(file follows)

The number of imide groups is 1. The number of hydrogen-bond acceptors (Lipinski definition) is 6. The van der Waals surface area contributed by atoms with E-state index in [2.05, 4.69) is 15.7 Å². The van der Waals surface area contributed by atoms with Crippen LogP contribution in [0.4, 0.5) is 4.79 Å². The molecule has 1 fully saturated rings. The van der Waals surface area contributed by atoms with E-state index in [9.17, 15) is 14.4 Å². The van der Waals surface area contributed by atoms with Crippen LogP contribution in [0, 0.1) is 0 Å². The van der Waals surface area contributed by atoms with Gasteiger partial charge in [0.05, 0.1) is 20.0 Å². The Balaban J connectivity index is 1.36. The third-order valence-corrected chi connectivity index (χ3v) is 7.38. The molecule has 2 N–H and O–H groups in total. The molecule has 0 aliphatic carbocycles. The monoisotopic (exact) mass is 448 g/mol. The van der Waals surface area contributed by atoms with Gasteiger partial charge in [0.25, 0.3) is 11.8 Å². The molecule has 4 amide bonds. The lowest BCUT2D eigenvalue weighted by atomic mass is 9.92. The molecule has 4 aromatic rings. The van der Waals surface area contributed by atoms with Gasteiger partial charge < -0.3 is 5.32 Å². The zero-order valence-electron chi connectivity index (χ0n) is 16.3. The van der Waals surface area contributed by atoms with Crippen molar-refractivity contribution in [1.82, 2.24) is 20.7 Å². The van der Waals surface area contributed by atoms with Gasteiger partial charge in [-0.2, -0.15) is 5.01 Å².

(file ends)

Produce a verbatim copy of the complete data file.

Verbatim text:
The number of imide groups is 1. The number of hydrogen-bond acceptors (Lipinski definition) is 6. The van der Waals surface area contributed by atoms with E-state index in [2.05, 4.69) is 15.7 Å². The van der Waals surface area contributed by atoms with Crippen LogP contribution in [0.4, 0.5) is 4.79 Å². The molecule has 1 fully saturated rings. The van der Waals surface area contributed by atoms with E-state index in [9.17, 15) is 14.4 Å². The van der Waals surface area contributed by atoms with Crippen LogP contribution in [0, 0.1) is 0 Å². The van der Waals surface area contributed by atoms with Gasteiger partial charge in [0.05, 0.1) is 20.0 Å². The Balaban J connectivity index is 1.36. The third-order valence-corrected chi connectivity index (χ3v) is 7.38. The molecule has 2 N–H and O–H groups in total. The molecule has 0 aliphatic carbocycles. The monoisotopic (exact) mass is 448 g/mol. The van der Waals surface area contributed by atoms with Gasteiger partial charge in [0.25, 0.3) is 11.8 Å². The molecule has 4 amide bonds. The lowest BCUT2D eigenvalue weighted by atomic mass is 9.92. The molecule has 4 aromatic rings. The van der Waals surface area contributed by atoms with Gasteiger partial charge < -0.3 is 5.32 Å². The zero-order valence-electron chi connectivity index (χ0n) is 16.3. The van der Waals surface area contributed by atoms with Crippen molar-refractivity contribution in [1.82, 2.24) is 20.7 Å². The van der Waals surface area contributed by atoms with Gasteiger partial charge in [-0.2, -0.15) is 5.01 Å².